I guess it all depends on which rig we’re talking about? My main project is The Whiskey Circle with my wife Leanna, but I also play my upright bass for some local bands when needed and produce instrumentals with my brother in a project we call “Dream Queen.” For The Whiskey Circle, I play drums and keys at the same time. I’d prefer to just have separate people playing their own instruments, but at one point The Whiskey Circle was just a 2-piece and we felt the need for something more than guitar and drums. I was inspired by Shovels & Rope for the basic drum kit and keyboard combo.

For the most part, the drum kit I use is a Gretsch Catalina Club that we refer to as “Beetlejuice.” However, the 26″ kick in that Gretsch kit takes up too much space on the road and my Roland Juno kept falling off the top of it. So now I use a 22″ kick that came with a no-name, made-in-Japan kit that I scored off CL for $5. When I play live, I never play with more than a kick, snare and floor tom. When we record, I’ll mix the two kits together (13” and 14” rack toms and 16” and 18” floor toms) and make a 6-piece kit with the 26″ Gretsch kick to get that boom. When we play live, I always use small cymbals (Paiste 13″ hi-hats, 14″ thin crash and 20″ light ride), when we record I like to add a second ride and stereo crashes. My goal when playing for The Whiskey Circle is to always be quieter than Leanna’s vocals and let her be the focus of the song. When there’s a voice like hers in the band, it should never be drowned out by the instruments.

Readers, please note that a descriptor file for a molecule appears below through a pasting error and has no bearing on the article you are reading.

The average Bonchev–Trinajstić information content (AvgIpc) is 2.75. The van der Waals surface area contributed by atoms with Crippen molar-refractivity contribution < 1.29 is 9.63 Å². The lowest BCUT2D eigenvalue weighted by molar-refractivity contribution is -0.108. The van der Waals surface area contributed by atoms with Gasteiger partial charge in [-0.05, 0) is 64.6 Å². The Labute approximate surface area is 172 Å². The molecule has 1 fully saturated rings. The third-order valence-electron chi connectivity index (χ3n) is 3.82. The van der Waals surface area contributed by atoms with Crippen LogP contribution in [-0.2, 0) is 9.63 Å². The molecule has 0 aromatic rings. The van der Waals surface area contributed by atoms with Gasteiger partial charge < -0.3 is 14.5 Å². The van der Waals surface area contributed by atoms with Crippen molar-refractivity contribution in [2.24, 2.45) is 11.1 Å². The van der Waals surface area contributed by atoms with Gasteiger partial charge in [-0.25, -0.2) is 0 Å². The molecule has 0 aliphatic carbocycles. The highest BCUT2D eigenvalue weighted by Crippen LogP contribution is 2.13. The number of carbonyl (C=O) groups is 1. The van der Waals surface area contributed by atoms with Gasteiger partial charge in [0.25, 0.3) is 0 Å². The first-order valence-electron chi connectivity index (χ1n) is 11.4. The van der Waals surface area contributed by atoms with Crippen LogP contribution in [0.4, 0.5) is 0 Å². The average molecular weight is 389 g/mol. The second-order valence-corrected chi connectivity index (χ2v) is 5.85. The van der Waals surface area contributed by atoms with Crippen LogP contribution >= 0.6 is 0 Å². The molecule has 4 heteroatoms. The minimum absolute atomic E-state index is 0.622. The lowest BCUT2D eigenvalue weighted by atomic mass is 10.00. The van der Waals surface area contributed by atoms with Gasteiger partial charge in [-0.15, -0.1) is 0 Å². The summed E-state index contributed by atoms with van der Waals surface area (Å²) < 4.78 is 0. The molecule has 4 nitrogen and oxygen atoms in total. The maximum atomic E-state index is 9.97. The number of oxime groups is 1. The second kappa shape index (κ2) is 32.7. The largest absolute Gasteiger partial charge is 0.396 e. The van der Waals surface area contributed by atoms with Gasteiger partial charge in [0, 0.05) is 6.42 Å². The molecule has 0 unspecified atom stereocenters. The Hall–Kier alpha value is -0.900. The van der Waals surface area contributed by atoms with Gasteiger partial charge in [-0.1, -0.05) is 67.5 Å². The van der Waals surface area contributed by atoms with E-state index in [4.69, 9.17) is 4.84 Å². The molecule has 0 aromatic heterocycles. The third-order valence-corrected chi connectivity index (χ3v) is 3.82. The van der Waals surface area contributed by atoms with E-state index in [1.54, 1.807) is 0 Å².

For the “organ” part of the rig, I currently use a Roland Juno Alpha-2 with a Behringer reverb/delay/echo pedal and a Marshall overdrive pedal through an Acoustic B20 bass amp for the low end. The pedals help the Juno not sound like a 1985 MIDI synth (which it is and why I originally bought it), but more like the organ on all of our recordings, a 1976 Kimball Entertainer.